Ever since Ronald Reagan famously declared that government was the problem and not the solution, conservatives have had an all-purpose answer to any question: smaller government and lower taxes. Wenz offers an impassioned counterargument. He explains the justice of raising the top tax rates significantly, making a case for less income inequality (and countering society’s worship of the wealthy), and he offers suggestions for how to spend the increased tax revenues: K-12 education, tuition relief, transportation and energy infrastructure, and universal health care. Armed with Wenz’s evidence-driven arguments, progressives can position themselves where they belong: in the mainstream of American politics and at the center of American political conversations, helping their country address a precipitous decline in equality and quality of life.
The idea of the interconnectedness of nature is at the heart of environmental science. By contrast, American policy making and governance are characterized by fragmentation. Separation of powers, divergent ideologies, and geographical separation all work against a unified environmental policy. Nowhere does this mismatch between problem and solution pose a greater challenge than in climate change policy, which has implications for energy use, air quality, and such related areas as agriculture and land use. This book stresses the importance of environmental policy integration at all levels of government. It shows that effectively integrated climate, energy, and air pollution policy would ensure that tradeoffs are clear, that policies are designed to maximize and coordinate beneficial effects, and that implementation takes into account the wide range of related issues.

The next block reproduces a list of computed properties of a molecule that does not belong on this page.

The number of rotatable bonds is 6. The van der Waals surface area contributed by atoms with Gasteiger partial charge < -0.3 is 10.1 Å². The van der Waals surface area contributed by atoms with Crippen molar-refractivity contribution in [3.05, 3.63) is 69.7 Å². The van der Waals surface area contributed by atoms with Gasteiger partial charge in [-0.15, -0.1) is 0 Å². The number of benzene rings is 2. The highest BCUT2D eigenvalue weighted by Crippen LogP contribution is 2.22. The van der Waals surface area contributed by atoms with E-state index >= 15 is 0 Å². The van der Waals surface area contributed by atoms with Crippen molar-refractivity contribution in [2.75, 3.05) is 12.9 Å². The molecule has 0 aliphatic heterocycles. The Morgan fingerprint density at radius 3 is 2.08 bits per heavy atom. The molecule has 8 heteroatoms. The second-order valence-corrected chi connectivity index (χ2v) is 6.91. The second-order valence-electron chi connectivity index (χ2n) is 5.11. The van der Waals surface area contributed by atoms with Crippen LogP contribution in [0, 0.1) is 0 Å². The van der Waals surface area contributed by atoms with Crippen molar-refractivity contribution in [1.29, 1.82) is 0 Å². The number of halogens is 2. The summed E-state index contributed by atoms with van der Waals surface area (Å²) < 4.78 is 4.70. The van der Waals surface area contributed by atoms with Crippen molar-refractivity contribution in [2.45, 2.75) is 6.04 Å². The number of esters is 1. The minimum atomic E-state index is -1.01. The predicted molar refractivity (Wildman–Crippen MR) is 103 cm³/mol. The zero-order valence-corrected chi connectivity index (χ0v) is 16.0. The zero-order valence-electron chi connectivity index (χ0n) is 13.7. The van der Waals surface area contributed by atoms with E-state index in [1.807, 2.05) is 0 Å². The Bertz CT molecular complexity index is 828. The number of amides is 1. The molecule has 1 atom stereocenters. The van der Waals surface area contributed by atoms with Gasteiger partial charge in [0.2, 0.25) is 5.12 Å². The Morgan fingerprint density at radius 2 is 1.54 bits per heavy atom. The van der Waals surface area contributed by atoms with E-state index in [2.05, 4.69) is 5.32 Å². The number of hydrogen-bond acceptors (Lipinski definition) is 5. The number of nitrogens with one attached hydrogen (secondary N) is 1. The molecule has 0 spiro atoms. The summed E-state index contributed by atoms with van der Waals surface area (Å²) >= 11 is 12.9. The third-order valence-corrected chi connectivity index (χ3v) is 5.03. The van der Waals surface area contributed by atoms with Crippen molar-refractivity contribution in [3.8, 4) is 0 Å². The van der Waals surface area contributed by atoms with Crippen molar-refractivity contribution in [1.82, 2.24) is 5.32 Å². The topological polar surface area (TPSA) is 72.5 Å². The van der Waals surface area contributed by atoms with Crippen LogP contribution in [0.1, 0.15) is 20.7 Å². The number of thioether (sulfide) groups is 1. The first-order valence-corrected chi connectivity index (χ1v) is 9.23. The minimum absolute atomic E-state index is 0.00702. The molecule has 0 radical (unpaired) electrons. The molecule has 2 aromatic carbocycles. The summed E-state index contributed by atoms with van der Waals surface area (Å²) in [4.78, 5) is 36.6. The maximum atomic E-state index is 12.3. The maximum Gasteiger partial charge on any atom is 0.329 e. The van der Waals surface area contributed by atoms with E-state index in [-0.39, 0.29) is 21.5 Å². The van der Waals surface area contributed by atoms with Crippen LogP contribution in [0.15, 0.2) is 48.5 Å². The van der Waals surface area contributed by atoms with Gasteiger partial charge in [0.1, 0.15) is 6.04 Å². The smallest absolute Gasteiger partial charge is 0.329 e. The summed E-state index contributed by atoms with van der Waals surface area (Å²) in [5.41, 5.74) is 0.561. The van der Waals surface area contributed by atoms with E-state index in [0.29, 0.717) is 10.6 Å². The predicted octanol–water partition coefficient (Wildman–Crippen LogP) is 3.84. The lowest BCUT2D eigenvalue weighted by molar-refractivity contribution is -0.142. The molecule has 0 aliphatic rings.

The authors focus on four major climate-change policy issues: burning coal to generate electricity, increasing the efficiency and use of alternative energy, reducing emissions from transportation, and understanding agriculture’s role in both generating and sequestering greenhouse gases. Going beyond specific policy concerns, the book provides a framework, based on the idea of policy integration, for assessing future climate-change policy choices.
In the battle over health care reform we can try to fashion new policies based on old ideas--or we can acknowledge today’s demographic and economic realities. In Health Care Turning Point, health policy expert Roger Battistella argues that the conventional wisdom that dominates health policy debates is out of date. Battistella takes on popular misconceptions about the advantages of single-payer plans, the role of the market, and other health policy issues and outlines a pragmatic new approach.